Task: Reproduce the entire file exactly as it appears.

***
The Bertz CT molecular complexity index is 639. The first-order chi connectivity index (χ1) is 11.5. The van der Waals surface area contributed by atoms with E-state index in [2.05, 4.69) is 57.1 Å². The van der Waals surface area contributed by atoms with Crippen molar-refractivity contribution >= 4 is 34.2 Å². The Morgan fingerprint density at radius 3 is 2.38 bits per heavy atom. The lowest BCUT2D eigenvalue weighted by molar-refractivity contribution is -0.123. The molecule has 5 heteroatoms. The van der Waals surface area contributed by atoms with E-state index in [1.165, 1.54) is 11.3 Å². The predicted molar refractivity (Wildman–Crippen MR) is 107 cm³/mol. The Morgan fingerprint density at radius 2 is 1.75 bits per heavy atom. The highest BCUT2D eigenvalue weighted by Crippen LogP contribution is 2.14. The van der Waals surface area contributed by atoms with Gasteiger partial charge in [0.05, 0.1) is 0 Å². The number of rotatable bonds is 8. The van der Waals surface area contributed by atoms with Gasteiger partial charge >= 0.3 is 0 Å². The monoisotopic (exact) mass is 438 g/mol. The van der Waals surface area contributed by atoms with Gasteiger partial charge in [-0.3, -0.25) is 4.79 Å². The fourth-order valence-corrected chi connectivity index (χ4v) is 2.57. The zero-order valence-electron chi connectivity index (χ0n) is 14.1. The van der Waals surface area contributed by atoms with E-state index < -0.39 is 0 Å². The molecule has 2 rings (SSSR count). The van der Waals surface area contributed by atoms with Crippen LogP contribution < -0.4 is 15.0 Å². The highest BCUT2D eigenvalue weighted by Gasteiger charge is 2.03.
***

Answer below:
The Bertz CT molecular complexity index is 639. The first-order chi connectivity index (χ1) is 11.5. The van der Waals surface area contributed by atoms with E-state index in [2.05, 4.69) is 57.1 Å². The van der Waals surface area contributed by atoms with Crippen molar-refractivity contribution >= 4 is 34.2 Å². The Morgan fingerprint density at radius 3 is 2.38 bits per heavy atom. The lowest BCUT2D eigenvalue weighted by molar-refractivity contribution is -0.123. The molecule has 5 heteroatoms. The van der Waals surface area contributed by atoms with E-state index in [1.165, 1.54) is 11.3 Å². The predicted molar refractivity (Wildman–Crippen MR) is 107 cm³/mol. The Morgan fingerprint density at radius 2 is 1.75 bits per heavy atom. The highest BCUT2D eigenvalue weighted by Crippen LogP contribution is 2.14. The van der Waals surface area contributed by atoms with Gasteiger partial charge in [0.05, 0.1) is 0 Å². The number of rotatable bonds is 8. The van der Waals surface area contributed by atoms with Gasteiger partial charge >= 0.3 is 0 Å². The monoisotopic (exact) mass is 438 g/mol. The van der Waals surface area contributed by atoms with Gasteiger partial charge in [-0.3, -0.25) is 4.79 Å². The fourth-order valence-corrected chi connectivity index (χ4v) is 2.57. The zero-order valence-electron chi connectivity index (χ0n) is 14.1. The van der Waals surface area contributed by atoms with E-state index < -0.39 is 0 Å². The molecule has 2 rings (SSSR count). The van der Waals surface area contributed by atoms with Crippen LogP contribution < -0.4 is 15.0 Å². The highest BCUT2D eigenvalue weighted by Gasteiger charge is 2.03.